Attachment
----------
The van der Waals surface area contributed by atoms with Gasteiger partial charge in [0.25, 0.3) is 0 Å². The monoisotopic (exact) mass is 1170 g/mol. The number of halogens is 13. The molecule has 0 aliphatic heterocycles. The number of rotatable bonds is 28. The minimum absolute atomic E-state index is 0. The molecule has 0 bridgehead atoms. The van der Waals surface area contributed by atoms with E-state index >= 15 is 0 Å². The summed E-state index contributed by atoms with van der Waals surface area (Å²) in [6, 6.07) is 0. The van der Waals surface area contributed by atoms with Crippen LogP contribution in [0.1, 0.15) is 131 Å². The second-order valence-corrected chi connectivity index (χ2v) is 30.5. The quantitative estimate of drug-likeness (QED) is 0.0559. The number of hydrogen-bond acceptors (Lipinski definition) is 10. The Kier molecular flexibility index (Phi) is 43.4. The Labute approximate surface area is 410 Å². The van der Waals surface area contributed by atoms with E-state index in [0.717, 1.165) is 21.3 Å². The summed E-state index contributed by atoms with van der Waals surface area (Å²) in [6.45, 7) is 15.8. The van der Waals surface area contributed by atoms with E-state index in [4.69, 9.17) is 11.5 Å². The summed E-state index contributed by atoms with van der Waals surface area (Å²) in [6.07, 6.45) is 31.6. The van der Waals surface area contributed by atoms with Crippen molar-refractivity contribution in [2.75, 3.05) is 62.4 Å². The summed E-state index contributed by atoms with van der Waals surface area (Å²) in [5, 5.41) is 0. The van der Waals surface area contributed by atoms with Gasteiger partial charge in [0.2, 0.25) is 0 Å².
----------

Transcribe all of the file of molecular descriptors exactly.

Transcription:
The van der Waals surface area contributed by atoms with Gasteiger partial charge in [0.25, 0.3) is 0 Å². The monoisotopic (exact) mass is 1170 g/mol. The number of halogens is 13. The molecule has 0 aliphatic heterocycles. The number of rotatable bonds is 28. The minimum absolute atomic E-state index is 0. The molecule has 0 bridgehead atoms. The van der Waals surface area contributed by atoms with E-state index >= 15 is 0 Å². The summed E-state index contributed by atoms with van der Waals surface area (Å²) in [6, 6.07) is 0. The van der Waals surface area contributed by atoms with Crippen LogP contribution in [0.1, 0.15) is 131 Å². The second-order valence-corrected chi connectivity index (χ2v) is 30.5. The quantitative estimate of drug-likeness (QED) is 0.0559. The number of hydrogen-bond acceptors (Lipinski definition) is 10. The Kier molecular flexibility index (Phi) is 43.4. The Labute approximate surface area is 410 Å². The van der Waals surface area contributed by atoms with E-state index in [0.717, 1.165) is 21.3 Å². The summed E-state index contributed by atoms with van der Waals surface area (Å²) in [6.45, 7) is 15.8. The van der Waals surface area contributed by atoms with E-state index in [4.69, 9.17) is 11.5 Å². The summed E-state index contributed by atoms with van der Waals surface area (Å²) in [6.07, 6.45) is 31.6. The van der Waals surface area contributed by atoms with Crippen molar-refractivity contribution in [2.75, 3.05) is 62.4 Å². The summed E-state index contributed by atoms with van der Waals surface area (Å²) in [5, 5.41) is 0. The van der Waals surface area contributed by atoms with Gasteiger partial charge in [0.2, 0.25) is 0 Å².